If you are willing to give up the true DTS implementation, what I did in Crafty was to have a function "ThreadWait()" where I park all idle processors. When a thread wants to become a parent and spawn siblings, it grabs them from the idle process loop by giving them work and they dive out of ThreadWait() and call SearchMP() which shares the move list and so forth. But what about the parent? I immediately call ThreadWait() from that search as well, which will then join in by calling SearchMP() just like the other threads. The only proviso is that eventually all threads will become idle at this split point, and the original "master" will be the only one that can return out of ThreadWait(). The rest remain stuck there waiting on more work.

jswaff

Re: DTS and the call stack

Post by jswaff » Fri Jun 22, 2007 2:22 am

Pradu wrote: This is the reason you need iterative search for DTS, to pass the search stack. In YBW I believe the searching thread acts as a helper thread but only to the threads at the split-point but DTS passes on the search stack to another thread.
I was afraid someone would say that. I'm not quite willing to rewrite my
search at this point. I've not put a lot of thought into it, but it seems an
iterative search would be... ugly. :)
Pradu wrote: I'm going to do it a bit different than Hyatt. Instead of copying the entire search stack to each thread when splitting, I make it pass on the pointer to the search stack to the one of the remaining searching threads. Once that searching thread T1 finishes and it has no work and other threads are searching the same split point, it transfers it's own search stack to one of the searching threads T2 and T1 acts as a helper thread. When T2 finishes it's search and backs up to the split point, it polls to see if any threads transferred its search stack to it. If so it acts like the thread that entered the split point, and it can transfer the search stack again to another thread under the same conditions. This will make splitting much cheaper than copying the entire search stack everytime.
Ok, you lost me a bit here. By "search stack" I thought you were talking
about the call stack, but when you talk about passing around pointers
to the search stack I guess you are referring to a data structure containing
move lists, etc. But, I don't see how you can get around doing some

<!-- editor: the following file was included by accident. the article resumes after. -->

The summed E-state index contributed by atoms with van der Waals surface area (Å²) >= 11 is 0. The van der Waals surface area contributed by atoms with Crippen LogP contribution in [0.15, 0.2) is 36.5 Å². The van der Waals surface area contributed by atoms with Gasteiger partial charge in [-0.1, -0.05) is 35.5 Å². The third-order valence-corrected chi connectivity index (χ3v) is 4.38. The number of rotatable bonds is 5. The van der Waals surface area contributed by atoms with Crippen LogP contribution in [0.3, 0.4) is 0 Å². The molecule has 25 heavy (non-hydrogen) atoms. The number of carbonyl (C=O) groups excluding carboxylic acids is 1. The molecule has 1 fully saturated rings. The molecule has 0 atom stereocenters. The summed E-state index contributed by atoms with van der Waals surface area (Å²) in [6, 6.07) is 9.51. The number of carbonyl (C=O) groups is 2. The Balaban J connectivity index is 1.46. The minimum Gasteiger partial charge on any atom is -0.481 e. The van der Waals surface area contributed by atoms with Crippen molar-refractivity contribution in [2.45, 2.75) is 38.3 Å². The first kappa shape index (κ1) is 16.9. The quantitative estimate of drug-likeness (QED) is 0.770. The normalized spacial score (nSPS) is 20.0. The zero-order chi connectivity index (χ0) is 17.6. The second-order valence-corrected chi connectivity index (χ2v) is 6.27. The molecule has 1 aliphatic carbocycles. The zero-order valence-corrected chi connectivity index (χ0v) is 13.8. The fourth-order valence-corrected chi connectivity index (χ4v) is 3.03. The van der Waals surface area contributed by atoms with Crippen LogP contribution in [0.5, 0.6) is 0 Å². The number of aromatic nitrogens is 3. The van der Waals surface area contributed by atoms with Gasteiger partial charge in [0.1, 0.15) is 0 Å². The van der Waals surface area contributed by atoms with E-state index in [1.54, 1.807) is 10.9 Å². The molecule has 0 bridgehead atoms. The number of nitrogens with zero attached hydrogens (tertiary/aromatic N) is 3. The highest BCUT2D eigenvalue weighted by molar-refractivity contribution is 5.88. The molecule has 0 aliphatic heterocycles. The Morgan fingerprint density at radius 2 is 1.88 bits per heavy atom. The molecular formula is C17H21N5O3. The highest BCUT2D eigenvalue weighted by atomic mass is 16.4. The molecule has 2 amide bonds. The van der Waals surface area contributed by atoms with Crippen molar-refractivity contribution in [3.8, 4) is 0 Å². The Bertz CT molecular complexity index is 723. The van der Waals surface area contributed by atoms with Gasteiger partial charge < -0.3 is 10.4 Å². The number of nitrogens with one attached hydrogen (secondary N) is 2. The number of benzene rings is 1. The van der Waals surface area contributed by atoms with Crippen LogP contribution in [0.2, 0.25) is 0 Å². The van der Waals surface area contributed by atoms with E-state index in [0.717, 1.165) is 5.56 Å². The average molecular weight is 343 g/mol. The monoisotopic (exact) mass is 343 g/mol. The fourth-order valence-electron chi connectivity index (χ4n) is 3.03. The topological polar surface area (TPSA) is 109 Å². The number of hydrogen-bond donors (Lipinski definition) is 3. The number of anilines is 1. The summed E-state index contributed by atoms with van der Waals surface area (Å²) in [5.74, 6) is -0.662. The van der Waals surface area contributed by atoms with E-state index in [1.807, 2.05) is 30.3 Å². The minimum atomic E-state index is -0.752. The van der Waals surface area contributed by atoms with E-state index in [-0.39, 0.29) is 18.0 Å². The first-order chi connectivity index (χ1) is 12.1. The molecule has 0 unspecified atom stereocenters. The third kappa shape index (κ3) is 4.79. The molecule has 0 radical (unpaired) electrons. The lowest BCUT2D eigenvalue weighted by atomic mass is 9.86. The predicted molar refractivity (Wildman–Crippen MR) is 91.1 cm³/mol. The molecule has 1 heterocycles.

copying there so that each thread can operate off it's own data, independent
of the other threads.
Pradu wrote: BTW less than a month left! :?
EDIT: Prophet isn't playing in ACCA tourney??
Unfortunately not. I'm going to a family reunion that weekend. They
really should schedule those things around my computer chess calendar. :-/

jswaff

Re: DTS and the call stack

Post by jswaff » Fri Jun 22, 2007 2:33 am

bob wrote: But what about the parent? I immediately call ThreadWait() from that search as well, which will then join in by calling SearchMP() just like the other threads. The only proviso is that eventually all threads will become idle at this split point, and the original "master" will be the only one that can return out of ThreadWait(). The rest remain stuck there waiting on more work.
So, do you just have the parent thread hanging out waiting on the helper
threads to finish, or do you put it to work helping out one of the helpers?

I have seen ThreadWait() (below is from Crafty 19.8). I don't quite follow
all of it, but it seems you are just calling Pause() and waiting. But, that
seems to directly contradict one of the stated goals of DTS - "...to
completely eliminate the cases where a processor was idle."

--
James

Code: Select all

/*
 ----------------------------------------------------------
|                                                          |
|   we can exit if our thread[i] is non-zero, or if we are |
|   waiting on others to finish a block that *we* have to  |
|   return through.  when the busy count on such a block   |
|   hits zero, we return immediately which unwinds the     |